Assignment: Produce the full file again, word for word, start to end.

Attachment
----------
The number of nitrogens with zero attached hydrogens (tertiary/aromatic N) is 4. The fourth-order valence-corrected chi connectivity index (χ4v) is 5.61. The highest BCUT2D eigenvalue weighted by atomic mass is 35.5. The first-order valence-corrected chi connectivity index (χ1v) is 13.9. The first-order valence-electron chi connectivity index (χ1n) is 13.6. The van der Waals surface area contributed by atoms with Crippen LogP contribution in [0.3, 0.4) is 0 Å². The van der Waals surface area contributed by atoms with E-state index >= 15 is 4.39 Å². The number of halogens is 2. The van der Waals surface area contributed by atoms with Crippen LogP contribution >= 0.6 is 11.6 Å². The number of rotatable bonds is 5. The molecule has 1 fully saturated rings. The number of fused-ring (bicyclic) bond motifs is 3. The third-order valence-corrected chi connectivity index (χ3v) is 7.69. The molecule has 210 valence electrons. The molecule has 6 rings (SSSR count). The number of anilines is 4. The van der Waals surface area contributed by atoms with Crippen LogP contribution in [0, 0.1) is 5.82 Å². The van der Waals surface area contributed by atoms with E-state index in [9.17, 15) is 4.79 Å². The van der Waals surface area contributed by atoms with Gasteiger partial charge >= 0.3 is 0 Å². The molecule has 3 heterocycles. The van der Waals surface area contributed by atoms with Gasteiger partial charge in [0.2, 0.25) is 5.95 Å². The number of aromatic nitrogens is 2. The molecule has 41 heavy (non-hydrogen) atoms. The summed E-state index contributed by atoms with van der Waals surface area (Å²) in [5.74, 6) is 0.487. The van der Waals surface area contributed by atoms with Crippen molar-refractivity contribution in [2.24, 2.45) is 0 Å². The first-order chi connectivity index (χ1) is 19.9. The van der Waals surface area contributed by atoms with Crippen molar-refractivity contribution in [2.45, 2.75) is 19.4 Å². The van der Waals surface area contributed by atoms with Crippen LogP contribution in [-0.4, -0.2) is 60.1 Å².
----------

The number of nitrogens with zero attached hydrogens (tertiary/aromatic N) is 4. The fourth-order valence-corrected chi connectivity index (χ4v) is 5.61. The highest BCUT2D eigenvalue weighted by atomic mass is 35.5. The first-order valence-corrected chi connectivity index (χ1v) is 13.9. The first-order valence-electron chi connectivity index (χ1n) is 13.6. The van der Waals surface area contributed by atoms with Crippen LogP contribution in [0.3, 0.4) is 0 Å². The van der Waals surface area contributed by atoms with E-state index >= 15 is 4.39 Å². The number of halogens is 2. The van der Waals surface area contributed by atoms with Crippen LogP contribution >= 0.6 is 11.6 Å². The number of rotatable bonds is 5. The molecule has 1 fully saturated rings. The number of fused-ring (bicyclic) bond motifs is 3. The third-order valence-corrected chi connectivity index (χ3v) is 7.69. The molecule has 210 valence electrons. The molecule has 6 rings (SSSR count). The number of anilines is 4. The van der Waals surface area contributed by atoms with Crippen LogP contribution in [0, 0.1) is 5.82 Å². The van der Waals surface area contributed by atoms with E-state index in [9.17, 15) is 4.79 Å². The van der Waals surface area contributed by atoms with Gasteiger partial charge >= 0.3 is 0 Å². The molecule has 3 heterocycles. The van der Waals surface area contributed by atoms with Gasteiger partial charge in [0.2, 0.25) is 5.95 Å². The number of aromatic nitrogens is 2. The molecule has 41 heavy (non-hydrogen) atoms. The summed E-state index contributed by atoms with van der Waals surface area (Å²) in [5.74, 6) is 0.487. The van der Waals surface area contributed by atoms with Crippen molar-refractivity contribution in [2.24, 2.45) is 0 Å². The first-order chi connectivity index (χ1) is 19.9. The van der Waals surface area contributed by atoms with Crippen molar-refractivity contribution in [2.45, 2.75) is 19.4 Å². The van der Waals surface area contributed by atoms with Crippen LogP contribution in [-0.4, -0.2) is 60.1 Å².